By Trish Holder
The Savannah College of Art & Design (SCAD) could find a way to make a paperclip interesting.
A recent tour of this extraordinary campus left me wondering what my own industry could learn from this extraordinary institution – particularly when it comes to attracting bright, young people into the HVAC field.
SCAD calls itself "The University for Creative Careers," no doubt a bold rebuttal to the idea that art and design students are destined to be well-educated hobbyist rather than gainfully employed professionals. After a few hours touring the facilities and listening to student guides talk about their own experiences at the school, I was convinced that SCAD has succeeded in blending “exciting and creative” with “practical and profitable.”
These students are going places. They are collaborating with each other and doing amazing things from creating the opening visual for the Super Bowl to a prototype for an urban living space of only 135-sqaure-feet. Big brand companies are dipping into the school for talent to fuel their film studios, advertising agencies, architectural firms, publishing houses and so much more. This is not a school for future starving artists.
So if SCAD can make something practical and profitable out of something that is exciting and creative, why can’t the HVAC industry make something exciting and creative out of what is already practical and profitable?
That was the question percolating in my brain as I looked at a SCAD photography exhibit showing unexpected perspectives on buildings. One photo in particular caught my eye. Most likely taken using a drone, it was of the rooftop of an ordinary urban building. Other than the perspective, there was nothing special about the image – just the usual rooftop equipment -- a cooling tower, some piping, and the concrete roof. But from up above it looked cool. Really cool.
Isn’t It All About Perspective?
It dawned on me how much our reactions to things are based on perspective, including certain careers. SCAD, as a school, constantly encourages shifting perspectives – both visually and intellectually. That’s what is exciting to the students about the school and I suspect it is also partly to thank for the fountain of creativity that flows from it.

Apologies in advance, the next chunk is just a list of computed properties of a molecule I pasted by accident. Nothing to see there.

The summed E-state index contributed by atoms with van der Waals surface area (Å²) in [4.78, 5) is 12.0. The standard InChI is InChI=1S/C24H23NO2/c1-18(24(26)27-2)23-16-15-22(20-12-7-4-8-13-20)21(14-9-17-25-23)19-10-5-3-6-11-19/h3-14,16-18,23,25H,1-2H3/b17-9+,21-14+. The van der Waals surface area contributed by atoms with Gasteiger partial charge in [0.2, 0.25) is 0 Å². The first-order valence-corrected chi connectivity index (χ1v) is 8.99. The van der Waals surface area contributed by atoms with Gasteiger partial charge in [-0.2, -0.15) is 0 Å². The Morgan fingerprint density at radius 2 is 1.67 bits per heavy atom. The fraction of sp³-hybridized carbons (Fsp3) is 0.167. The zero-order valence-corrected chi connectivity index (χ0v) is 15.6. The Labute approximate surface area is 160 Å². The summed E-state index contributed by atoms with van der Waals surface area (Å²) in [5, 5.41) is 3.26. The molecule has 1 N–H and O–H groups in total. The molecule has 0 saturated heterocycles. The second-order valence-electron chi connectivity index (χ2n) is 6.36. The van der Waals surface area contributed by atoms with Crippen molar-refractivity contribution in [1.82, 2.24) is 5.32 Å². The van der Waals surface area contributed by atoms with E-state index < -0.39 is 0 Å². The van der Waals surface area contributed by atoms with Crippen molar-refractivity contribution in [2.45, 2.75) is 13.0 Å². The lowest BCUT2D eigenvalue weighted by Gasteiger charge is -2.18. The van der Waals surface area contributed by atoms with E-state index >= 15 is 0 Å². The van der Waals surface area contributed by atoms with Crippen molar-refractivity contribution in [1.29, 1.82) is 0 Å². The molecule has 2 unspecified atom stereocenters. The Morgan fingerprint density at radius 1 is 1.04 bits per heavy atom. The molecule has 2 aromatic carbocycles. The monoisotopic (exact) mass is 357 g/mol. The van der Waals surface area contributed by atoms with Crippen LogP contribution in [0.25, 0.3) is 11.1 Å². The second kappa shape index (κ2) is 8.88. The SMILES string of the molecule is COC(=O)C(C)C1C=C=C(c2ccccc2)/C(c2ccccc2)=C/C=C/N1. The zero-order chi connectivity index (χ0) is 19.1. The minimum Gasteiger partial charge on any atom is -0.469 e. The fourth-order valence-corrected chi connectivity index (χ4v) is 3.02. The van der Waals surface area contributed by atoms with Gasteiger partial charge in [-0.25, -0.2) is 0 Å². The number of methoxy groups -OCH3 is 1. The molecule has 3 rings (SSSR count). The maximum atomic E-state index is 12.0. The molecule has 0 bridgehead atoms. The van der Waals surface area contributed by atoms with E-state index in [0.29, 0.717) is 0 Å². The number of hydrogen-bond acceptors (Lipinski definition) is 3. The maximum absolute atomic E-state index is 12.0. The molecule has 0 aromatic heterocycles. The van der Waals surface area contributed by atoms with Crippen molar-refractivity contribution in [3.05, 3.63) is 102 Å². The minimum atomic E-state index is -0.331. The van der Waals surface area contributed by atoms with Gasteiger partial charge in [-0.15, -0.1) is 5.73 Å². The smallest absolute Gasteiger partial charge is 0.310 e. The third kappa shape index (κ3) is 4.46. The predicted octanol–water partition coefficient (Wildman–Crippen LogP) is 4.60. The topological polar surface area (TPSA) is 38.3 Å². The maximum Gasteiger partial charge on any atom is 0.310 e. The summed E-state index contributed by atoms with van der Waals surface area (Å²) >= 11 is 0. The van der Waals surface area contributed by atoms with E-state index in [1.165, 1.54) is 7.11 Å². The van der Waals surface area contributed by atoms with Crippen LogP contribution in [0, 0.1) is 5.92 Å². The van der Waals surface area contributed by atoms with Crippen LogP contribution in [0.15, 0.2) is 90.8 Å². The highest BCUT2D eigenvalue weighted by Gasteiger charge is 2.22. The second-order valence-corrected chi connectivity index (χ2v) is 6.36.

Is it so hard to imagine the HVAC industry, both the design and service areas, might profit from doing the same?
Maybe--just maybe--it already is.
A recent article by Mike Murphy of ACHR NEWS points to a few promising signs. The article, entitled "Labor Shortage Answer Requires Cultural Change" suggests that a “demographic trend” may have already taken root. Murphy cited some of his own observations at a recent Service Nation Inc. meeting, including that of younger contractors in their 30’s and 40’s (young for this industry, anyway) talking less shop and more about changing technologies, such as home automation, home performance, home information, etc. He also quoted one industry veteran who believes that the key to inspiring a younger generation of techs involves granting them more autonomy to engage with customers and make decisions, basically giving them the perspective of a business owner rather than just a service tech.
It was a good article that seemed to dovetail with some of my own observations at SCAD.
The article also mentioned a new industry conference for contractors, Service World Expo, Oct. 26-27 in Las Vegas, which has my interest peaked. It’s pretty obvious that this conference is positioned to appeal to a younger generation of contractors. Judging by the clever graphics on the website, I’d say they are off to a good start.
The concept is fun, fresh, and exciting. Very SCAD-like, indeed.